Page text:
For 100 Days

If you follow me on Instagram, there is no doubt you already know this, but..
I’m in the middle of the self-assigned challenge of writing every day for 100 days. Sounds both crazy and wonderful, right? The original idea is not my own, four years ago Elle Luna (@elleluna) and Lindsay Thomson (@lindsayjeanthomson) brought the 100 day project to life. The sentiment behind is that whatever it is you choose to do for 100 days, you’ll be sort of an expert in by the end of it. It invites you to pick something you are curious and excited about, define your own exact project rules, and then commit to this one thing for 100 consecutive ways.


For me, after a lot of pondering, that was writing. At first I wanted to be quite specific, and write 100 short stories, but realistically that would have just set me up for disappointment and the ever-lingering thought in the back of my mind that I was failing. I redefined my initial idea and made my own project rules clear to me: write something every day, be it a short story, a haiku, a journal entry, a fleeting thought, a first sentence, a paragraph added to one of my maybe-one-day novels – anything is fine. Furthermore, it is also okay to not write on some days, as long as I have a very good reason (think mind-set-on-fire migraines) and still think about story development, or about what to write on the next day. And lastly, I have to collect every written bit in one place. At first I wanted this place to be my Story Highlights on Instagram, to keep me motivated and accountable, to show up every day, however around day 15 I noticed that that put more pressure on me than I needed, so I switched to storing them all in a file on my computer, but I still do enjoy sharing snips, my progress and experience during this project on Instagram. Turns out I don’t need this extra push for accountability, I am fully committed and in for the long run.

Adjusting my personal rules made all the difference for me, and I’m enjoying this project so much more now than after the first week, which had me sigh “It’s gonna be along 100 days” more than once.
I can’t back out just because I don’t feel “inspired” or “motivated” or “in the zone” – excuses we probably all know a bit too well – and the effort to push through and write anyway is always always worth it to me.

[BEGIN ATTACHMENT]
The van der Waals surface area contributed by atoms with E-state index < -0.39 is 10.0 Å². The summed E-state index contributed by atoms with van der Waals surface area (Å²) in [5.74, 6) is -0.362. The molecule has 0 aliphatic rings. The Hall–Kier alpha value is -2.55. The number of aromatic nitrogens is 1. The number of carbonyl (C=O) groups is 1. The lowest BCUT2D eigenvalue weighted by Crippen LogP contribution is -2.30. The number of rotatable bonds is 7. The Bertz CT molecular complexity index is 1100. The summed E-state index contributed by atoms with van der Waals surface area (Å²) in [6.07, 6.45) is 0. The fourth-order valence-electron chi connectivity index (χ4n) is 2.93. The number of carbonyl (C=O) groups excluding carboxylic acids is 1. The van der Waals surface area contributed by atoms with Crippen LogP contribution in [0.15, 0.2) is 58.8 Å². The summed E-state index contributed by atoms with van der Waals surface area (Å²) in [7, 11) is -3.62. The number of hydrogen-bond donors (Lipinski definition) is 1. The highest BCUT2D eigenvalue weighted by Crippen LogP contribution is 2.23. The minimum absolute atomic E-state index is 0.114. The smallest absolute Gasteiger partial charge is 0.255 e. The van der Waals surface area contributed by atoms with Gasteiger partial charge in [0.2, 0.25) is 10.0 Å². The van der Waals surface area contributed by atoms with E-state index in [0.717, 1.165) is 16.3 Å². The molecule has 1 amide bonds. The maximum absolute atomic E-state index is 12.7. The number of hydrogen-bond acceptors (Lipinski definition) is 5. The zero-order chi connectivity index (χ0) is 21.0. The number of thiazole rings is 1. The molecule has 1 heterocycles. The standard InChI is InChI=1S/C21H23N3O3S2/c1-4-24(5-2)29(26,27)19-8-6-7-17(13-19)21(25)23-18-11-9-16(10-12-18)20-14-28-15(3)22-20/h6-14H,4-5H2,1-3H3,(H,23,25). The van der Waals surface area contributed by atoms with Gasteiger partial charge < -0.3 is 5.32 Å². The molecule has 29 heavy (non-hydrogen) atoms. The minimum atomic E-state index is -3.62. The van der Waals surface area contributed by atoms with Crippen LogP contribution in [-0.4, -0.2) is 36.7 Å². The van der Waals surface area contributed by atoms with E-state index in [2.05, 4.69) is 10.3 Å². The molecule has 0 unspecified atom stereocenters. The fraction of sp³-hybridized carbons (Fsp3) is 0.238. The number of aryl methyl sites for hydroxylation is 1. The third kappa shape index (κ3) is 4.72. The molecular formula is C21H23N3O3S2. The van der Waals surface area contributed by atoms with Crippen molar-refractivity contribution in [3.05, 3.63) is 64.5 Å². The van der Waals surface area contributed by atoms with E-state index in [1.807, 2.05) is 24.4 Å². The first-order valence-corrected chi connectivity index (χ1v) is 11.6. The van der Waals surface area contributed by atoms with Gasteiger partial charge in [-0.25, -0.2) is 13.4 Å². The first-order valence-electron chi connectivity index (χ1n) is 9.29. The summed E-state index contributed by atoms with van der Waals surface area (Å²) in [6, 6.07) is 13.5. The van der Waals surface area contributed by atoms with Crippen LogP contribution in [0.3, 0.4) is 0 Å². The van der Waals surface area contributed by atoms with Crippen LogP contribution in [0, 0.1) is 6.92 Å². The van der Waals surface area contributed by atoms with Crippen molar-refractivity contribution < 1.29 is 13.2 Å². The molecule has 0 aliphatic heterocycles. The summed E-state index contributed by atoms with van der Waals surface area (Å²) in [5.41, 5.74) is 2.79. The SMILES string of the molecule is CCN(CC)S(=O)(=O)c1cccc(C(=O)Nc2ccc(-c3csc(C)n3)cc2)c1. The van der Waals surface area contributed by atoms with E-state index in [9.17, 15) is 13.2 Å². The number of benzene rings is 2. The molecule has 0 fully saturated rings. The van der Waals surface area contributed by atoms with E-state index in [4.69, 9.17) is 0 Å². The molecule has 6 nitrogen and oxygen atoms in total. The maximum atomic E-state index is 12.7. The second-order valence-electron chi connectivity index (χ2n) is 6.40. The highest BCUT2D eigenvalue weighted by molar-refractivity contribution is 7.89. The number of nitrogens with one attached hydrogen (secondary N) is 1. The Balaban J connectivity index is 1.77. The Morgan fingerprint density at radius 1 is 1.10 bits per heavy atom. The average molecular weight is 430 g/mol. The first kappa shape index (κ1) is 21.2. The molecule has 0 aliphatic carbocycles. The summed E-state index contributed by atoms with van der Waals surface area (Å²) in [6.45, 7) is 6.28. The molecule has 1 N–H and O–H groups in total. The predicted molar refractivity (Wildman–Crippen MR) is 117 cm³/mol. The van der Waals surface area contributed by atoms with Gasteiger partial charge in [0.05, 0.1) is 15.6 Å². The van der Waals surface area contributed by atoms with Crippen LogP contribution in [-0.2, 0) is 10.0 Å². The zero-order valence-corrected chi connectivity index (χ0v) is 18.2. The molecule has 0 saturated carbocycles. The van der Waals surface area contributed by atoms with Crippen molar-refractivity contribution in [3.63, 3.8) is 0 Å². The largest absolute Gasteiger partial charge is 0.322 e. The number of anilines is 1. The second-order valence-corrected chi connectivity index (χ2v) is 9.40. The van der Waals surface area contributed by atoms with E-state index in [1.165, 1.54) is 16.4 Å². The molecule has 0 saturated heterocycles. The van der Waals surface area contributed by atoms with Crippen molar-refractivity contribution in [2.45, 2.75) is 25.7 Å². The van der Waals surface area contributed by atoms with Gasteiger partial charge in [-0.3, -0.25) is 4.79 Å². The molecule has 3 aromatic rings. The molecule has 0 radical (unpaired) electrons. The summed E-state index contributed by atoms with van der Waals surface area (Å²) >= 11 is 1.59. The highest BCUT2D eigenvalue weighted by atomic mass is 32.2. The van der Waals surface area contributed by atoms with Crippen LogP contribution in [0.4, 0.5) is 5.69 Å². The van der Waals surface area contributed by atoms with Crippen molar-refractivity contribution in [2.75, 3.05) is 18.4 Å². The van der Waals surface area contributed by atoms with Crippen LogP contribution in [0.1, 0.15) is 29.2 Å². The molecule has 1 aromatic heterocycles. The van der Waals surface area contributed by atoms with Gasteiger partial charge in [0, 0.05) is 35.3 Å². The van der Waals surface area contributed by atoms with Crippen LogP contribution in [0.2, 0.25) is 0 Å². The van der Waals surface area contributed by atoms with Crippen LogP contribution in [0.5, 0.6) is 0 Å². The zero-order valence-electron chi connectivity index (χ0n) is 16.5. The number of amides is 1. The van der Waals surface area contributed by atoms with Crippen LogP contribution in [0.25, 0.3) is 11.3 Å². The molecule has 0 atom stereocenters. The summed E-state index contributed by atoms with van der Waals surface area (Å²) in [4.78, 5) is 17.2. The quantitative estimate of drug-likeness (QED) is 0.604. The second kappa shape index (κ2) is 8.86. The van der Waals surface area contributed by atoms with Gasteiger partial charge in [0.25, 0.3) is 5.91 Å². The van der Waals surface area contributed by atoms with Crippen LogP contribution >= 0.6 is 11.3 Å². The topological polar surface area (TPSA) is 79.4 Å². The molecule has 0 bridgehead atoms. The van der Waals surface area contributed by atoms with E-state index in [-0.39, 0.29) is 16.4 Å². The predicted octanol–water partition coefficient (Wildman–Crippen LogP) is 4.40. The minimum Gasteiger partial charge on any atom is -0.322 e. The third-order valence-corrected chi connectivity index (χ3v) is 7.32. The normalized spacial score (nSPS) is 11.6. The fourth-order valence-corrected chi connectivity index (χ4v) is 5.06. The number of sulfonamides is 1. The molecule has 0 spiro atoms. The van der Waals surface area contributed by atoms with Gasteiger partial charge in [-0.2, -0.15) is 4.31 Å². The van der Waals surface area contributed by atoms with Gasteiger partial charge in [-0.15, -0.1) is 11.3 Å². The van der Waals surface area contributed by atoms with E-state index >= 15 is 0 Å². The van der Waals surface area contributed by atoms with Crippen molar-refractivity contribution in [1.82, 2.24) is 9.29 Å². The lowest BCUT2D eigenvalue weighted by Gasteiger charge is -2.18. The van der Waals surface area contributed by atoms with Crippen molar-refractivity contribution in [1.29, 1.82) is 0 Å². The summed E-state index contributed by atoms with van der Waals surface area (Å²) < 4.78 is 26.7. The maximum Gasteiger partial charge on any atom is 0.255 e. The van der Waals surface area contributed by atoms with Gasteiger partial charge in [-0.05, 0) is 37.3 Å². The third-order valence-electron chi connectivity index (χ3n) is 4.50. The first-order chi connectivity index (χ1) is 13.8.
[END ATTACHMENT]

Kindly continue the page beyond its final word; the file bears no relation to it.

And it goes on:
Not every day will be perfect, or good even. But it will be something, and that’s what counts. It’s about making a commitment, and sticking to it, in flexing your creative muscle and establishing a habit. Every day I write will be better than any day that I don’t write.

Another thing I noticed in this first month of writing daily is the importance of having dedictated time to write, and establishing a little routine around it. I incorporate my writing time into my morning routine, after moving on the yoga mat, and writing out my to-do list for the day (so my head is not as cluttered as it otherwise would be), with my first cup of tea next to me. And on days when that’s not possible I instead make time to sit down and write around sunset. After I cleaned my desk, and put everything from the day behind me, I turn on my salt lamp and essential oil diffuser, and get yet another cup of tea to settle in with my iPad. Sure, on some days I write on the train or on my phone as I cook dinner, and that’s okay too, but these little rituals are essential for me to stay on top of this project.

Now that I make a concious effort to sit down and write, I also noticed that I go about my day a lot more open and aware, if you will. I observe the world around me, and the thoughts in my head a lot more closely, and follow them to see where they might lead me. I draw inspiration from the roads I walk on my commute, trees gently dancing with the wind, my daily struggles as an introvert, a context-less situation I observed on the bus, the birdsong outside my window, the shadows clouds cast on our meadows. It’s something I forgot how to do as I got overwhelmed with responsibilities and work, and I’m so glad to notice this little side-effect of my writing project.

For more infos on the 100 day project check out

I’ve originally written this text for my dear friend Sophie’s brilliant newsletter The Writing Habit. She sends out weekly inspiration and writing prompts, and I cannot recommend it enough. If you like to learn more you can read her blog post all about it.

Another amazing newsletter is Elin’s Teacup Owls, which is stock-full of writing inspiration and encouragement as well.

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